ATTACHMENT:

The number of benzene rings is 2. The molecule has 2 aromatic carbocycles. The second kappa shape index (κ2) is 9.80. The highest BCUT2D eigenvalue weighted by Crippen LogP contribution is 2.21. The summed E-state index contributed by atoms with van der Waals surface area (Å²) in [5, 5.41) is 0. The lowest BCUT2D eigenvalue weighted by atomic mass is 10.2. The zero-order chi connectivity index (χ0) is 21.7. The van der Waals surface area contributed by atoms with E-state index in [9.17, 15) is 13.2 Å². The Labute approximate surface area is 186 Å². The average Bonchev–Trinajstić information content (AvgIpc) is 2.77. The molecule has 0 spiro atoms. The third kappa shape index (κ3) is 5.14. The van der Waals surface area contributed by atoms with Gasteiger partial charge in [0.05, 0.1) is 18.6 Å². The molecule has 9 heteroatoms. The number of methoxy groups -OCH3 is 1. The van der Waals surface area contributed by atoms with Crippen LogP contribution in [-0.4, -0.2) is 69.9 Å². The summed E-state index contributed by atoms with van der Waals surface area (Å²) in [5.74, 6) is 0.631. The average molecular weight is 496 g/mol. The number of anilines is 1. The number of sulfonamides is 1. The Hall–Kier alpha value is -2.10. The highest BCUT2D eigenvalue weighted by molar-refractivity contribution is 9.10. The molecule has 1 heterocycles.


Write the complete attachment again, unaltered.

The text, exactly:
The number of benzene rings is 2. The molecule has 2 aromatic carbocycles. The second kappa shape index (κ2) is 9.80. The highest BCUT2D eigenvalue weighted by Crippen LogP contribution is 2.21. The summed E-state index contributed by atoms with van der Waals surface area (Å²) in [5, 5.41) is 0. The lowest BCUT2D eigenvalue weighted by atomic mass is 10.2. The zero-order chi connectivity index (χ0) is 21.7. The van der Waals surface area contributed by atoms with E-state index in [9.17, 15) is 13.2 Å². The Labute approximate surface area is 186 Å². The average Bonchev–Trinajstić information content (AvgIpc) is 2.77. The molecule has 0 spiro atoms. The third kappa shape index (κ3) is 5.14. The van der Waals surface area contributed by atoms with Gasteiger partial charge in [0.05, 0.1) is 18.6 Å². The molecule has 9 heteroatoms. The number of methoxy groups -OCH3 is 1. The van der Waals surface area contributed by atoms with Crippen LogP contribution in [-0.4, -0.2) is 69.9 Å². The summed E-state index contributed by atoms with van der Waals surface area (Å²) in [5.74, 6) is 0.631. The average molecular weight is 496 g/mol. The number of anilines is 1. The number of sulfonamides is 1. The Hall–Kier alpha value is -2.10. The highest BCUT2D eigenvalue weighted by molar-refractivity contribution is 9.10. The molecule has 1 heterocycles.